Today, women are ascendant in stand-up comedy, even preeminent. They make headlines, fill arenas, spawn blockbuster movies. But before Amy Schumer slayed, Tiffany Haddish killed, and Ali Wong drew roars, the very idea of a female comedian seemed, to most of America, like a punch line. And it took a special sort of woman—indeed, a parade of them—to break and remake the mold.
In on the Joke is the story of a group of unforgettable women who knocked down the doors of stand-up comedy so other women could get a shot. It spans decades, from Moms Mabley’s rise in Black vaudeville between the world wars, to the roadhouse ribaldry of Belle Barth and Rusty Warren in the 1950s and '60s, to Elaine May's co-invention of improv comedy, to Joan Rivers's and Phyllis Diller’s ferocious ascent to mainstream stardom. These women refused to be defined by type and tradition, facing down indifference, puzzlement, nay-saying, and unvarnished hostility. They were discouraged by agents, managers, audiences, critics, fellow performers—even their families. And yet they persevered against the tired notion that women couldn’t be funny, making space not only for themselves, but for the women who followed them.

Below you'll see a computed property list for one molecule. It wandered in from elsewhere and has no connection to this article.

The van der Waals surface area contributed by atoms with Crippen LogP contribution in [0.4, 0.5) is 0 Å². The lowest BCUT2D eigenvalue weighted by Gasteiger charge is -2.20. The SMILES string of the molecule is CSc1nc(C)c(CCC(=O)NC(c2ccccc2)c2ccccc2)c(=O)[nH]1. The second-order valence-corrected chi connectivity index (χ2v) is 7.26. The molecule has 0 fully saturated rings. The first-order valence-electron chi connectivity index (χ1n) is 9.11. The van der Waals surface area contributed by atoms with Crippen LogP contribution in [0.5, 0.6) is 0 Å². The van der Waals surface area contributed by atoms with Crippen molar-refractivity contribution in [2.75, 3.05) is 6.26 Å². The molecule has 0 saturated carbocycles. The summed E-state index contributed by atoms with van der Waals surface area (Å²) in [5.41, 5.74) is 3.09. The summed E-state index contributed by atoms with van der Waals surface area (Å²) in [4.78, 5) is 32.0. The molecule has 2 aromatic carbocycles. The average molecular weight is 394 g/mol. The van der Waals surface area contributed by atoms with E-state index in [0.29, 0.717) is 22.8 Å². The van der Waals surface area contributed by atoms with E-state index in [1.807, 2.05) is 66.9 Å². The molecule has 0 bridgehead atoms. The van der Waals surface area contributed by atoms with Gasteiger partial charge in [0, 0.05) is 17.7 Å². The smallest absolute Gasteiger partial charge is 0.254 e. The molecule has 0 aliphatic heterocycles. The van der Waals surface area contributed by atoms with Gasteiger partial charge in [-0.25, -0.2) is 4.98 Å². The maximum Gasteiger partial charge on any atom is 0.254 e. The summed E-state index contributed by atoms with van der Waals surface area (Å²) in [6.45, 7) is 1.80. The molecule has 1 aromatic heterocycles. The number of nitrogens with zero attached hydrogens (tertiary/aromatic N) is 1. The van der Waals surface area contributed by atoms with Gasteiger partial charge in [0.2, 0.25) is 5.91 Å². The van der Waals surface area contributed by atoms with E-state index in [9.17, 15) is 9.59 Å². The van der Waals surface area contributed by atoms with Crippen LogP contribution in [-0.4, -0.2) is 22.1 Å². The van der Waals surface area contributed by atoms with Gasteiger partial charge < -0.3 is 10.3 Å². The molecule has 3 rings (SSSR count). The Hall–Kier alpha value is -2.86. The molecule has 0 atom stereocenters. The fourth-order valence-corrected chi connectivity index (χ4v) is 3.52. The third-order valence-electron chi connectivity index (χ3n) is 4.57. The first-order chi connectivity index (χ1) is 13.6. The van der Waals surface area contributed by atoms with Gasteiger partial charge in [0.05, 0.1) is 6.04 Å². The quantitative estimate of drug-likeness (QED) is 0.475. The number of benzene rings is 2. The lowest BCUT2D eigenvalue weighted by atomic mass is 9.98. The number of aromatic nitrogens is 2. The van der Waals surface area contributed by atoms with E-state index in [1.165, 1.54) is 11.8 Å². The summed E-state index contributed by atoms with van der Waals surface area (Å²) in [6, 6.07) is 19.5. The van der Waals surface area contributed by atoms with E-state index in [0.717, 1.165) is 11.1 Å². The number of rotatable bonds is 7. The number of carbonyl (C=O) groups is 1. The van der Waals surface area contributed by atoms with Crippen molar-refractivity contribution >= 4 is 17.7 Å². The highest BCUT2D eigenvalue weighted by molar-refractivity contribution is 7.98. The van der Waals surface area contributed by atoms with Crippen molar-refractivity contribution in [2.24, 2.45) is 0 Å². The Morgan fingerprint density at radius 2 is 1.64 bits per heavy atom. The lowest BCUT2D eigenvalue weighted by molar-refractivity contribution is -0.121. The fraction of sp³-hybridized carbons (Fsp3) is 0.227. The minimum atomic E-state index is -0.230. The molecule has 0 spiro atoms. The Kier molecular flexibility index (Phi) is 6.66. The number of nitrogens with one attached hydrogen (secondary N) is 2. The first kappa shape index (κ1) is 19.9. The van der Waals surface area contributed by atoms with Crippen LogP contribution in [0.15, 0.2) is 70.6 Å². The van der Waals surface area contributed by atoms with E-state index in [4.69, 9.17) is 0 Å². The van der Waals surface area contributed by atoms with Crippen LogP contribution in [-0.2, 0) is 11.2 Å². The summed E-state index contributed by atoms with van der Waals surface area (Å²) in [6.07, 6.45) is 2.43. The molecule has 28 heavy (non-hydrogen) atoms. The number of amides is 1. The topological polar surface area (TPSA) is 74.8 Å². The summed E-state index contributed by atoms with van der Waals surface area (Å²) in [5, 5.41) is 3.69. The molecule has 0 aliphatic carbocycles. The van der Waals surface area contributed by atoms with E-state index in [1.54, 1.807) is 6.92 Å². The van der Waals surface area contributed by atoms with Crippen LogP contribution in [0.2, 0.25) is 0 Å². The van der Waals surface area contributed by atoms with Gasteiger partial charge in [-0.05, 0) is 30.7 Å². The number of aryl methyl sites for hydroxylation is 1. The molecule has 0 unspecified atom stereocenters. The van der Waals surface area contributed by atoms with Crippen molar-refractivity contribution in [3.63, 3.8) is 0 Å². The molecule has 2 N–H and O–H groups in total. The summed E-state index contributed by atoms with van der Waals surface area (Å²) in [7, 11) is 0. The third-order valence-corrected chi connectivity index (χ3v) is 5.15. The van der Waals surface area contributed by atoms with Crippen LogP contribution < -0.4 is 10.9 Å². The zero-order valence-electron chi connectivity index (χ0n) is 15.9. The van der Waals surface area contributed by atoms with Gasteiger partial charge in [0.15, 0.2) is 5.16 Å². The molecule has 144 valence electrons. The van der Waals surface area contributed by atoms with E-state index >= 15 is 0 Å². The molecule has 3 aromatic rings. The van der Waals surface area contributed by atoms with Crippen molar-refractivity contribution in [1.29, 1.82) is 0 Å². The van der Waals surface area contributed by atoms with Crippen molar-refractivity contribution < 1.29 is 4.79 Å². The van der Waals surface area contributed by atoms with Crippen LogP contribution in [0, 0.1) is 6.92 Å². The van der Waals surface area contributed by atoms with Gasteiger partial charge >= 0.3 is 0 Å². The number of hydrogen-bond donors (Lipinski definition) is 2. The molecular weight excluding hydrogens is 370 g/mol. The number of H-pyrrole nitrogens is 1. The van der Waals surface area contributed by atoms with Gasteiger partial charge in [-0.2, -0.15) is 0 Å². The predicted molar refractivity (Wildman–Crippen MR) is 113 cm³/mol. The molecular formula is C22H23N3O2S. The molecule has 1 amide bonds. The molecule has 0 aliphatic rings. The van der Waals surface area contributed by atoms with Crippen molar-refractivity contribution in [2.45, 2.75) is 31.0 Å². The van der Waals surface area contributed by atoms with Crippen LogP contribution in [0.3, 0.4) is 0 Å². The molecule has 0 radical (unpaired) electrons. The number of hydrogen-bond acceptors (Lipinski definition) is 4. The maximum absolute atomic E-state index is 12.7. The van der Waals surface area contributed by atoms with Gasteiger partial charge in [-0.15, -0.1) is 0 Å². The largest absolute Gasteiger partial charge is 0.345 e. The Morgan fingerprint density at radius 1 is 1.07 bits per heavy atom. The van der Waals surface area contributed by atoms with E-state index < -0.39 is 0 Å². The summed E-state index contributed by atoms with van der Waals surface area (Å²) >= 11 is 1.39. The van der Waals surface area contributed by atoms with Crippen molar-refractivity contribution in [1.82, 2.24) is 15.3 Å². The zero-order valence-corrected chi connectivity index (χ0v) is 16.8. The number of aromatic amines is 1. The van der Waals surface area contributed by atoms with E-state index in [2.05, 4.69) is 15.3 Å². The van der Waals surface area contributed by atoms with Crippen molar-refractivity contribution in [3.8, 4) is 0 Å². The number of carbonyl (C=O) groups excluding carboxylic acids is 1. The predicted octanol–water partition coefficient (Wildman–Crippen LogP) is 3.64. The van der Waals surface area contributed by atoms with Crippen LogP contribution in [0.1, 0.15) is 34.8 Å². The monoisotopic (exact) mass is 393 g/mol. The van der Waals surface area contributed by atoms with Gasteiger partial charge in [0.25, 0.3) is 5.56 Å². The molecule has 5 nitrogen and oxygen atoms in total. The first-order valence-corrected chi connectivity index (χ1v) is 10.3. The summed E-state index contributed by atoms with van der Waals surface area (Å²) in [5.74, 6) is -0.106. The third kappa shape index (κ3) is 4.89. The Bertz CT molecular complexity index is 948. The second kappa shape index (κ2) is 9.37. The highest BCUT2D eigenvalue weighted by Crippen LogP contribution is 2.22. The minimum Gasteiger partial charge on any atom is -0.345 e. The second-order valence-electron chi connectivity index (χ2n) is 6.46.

Author Shawn Levy's deep dive into these trailblazing women will be out everywhere on April 5, 2022. The publisher Doubleday Books allowed me to review an early galley for an honest review.
Growing up in the 1970's, I got the opportunity to experience several of the featured funny ladies in this book via television appearances. To me, they were very much part of what I considered mainstream. I never once thought about how they had to fight for their seat on the couch on the afternoon and evening talk shows. They just were always there.
Levy's book, however, gave me a much deeper education in how hard each and every one of them worked to blaze a trail in a field that was dominated by men for so long. His research is thorough and delivered in a manner that kept me engaged, moving from one chapter and one story to the next. I always appreciate when authors do their homework to give the readers all the pertinent details as was done here. I also learned about several performers who very much deserved to have a spotlight shone upon them.
Very much recommended for anyone who has a fascination with the history of comedy and entertainment.